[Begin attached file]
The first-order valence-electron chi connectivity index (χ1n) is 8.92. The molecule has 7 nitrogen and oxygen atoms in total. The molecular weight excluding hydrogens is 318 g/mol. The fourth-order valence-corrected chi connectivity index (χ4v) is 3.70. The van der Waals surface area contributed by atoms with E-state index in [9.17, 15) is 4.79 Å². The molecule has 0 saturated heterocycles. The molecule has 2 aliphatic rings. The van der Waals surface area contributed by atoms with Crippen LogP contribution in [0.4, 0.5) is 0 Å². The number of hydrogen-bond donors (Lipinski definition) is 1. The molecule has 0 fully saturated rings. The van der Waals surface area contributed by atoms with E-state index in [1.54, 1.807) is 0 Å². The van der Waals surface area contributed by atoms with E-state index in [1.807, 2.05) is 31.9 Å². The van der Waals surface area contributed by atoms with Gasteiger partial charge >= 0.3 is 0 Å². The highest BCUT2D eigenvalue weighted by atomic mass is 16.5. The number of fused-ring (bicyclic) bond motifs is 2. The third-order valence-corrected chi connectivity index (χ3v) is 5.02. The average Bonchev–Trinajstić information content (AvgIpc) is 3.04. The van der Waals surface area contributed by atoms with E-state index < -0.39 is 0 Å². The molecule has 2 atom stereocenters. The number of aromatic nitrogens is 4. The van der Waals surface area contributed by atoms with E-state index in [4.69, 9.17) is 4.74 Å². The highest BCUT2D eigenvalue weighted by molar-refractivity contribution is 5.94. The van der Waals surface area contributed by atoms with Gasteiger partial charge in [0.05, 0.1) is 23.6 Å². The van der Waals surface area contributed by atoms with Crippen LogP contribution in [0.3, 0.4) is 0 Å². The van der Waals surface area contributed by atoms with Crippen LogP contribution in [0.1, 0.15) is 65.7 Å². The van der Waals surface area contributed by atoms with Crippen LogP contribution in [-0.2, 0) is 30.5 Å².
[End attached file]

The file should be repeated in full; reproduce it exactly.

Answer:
The first-order valence-electron chi connectivity index (χ1n) is 8.92. The molecule has 7 nitrogen and oxygen atoms in total. The molecular weight excluding hydrogens is 318 g/mol. The fourth-order valence-corrected chi connectivity index (χ4v) is 3.70. The van der Waals surface area contributed by atoms with E-state index in [9.17, 15) is 4.79 Å². The molecule has 0 saturated heterocycles. The molecule has 2 aliphatic rings. The van der Waals surface area contributed by atoms with Crippen LogP contribution in [0.4, 0.5) is 0 Å². The number of hydrogen-bond donors (Lipinski definition) is 1. The molecule has 0 fully saturated rings. The van der Waals surface area contributed by atoms with E-state index in [1.54, 1.807) is 0 Å². The van der Waals surface area contributed by atoms with E-state index in [1.807, 2.05) is 31.9 Å². The van der Waals surface area contributed by atoms with Gasteiger partial charge >= 0.3 is 0 Å². The highest BCUT2D eigenvalue weighted by atomic mass is 16.5. The number of fused-ring (bicyclic) bond motifs is 2. The third-order valence-corrected chi connectivity index (χ3v) is 5.02. The average Bonchev–Trinajstić information content (AvgIpc) is 3.04. The van der Waals surface area contributed by atoms with E-state index < -0.39 is 0 Å². The molecule has 2 atom stereocenters. The number of aromatic nitrogens is 4. The van der Waals surface area contributed by atoms with E-state index in [4.69, 9.17) is 4.74 Å². The highest BCUT2D eigenvalue weighted by molar-refractivity contribution is 5.94. The van der Waals surface area contributed by atoms with Gasteiger partial charge in [0.05, 0.1) is 23.6 Å². The van der Waals surface area contributed by atoms with Crippen LogP contribution in [0.3, 0.4) is 0 Å². The van der Waals surface area contributed by atoms with Crippen LogP contribution in [0.1, 0.15) is 65.7 Å². The van der Waals surface area contributed by atoms with Crippen LogP contribution in [-0.2, 0) is 30.5 Å².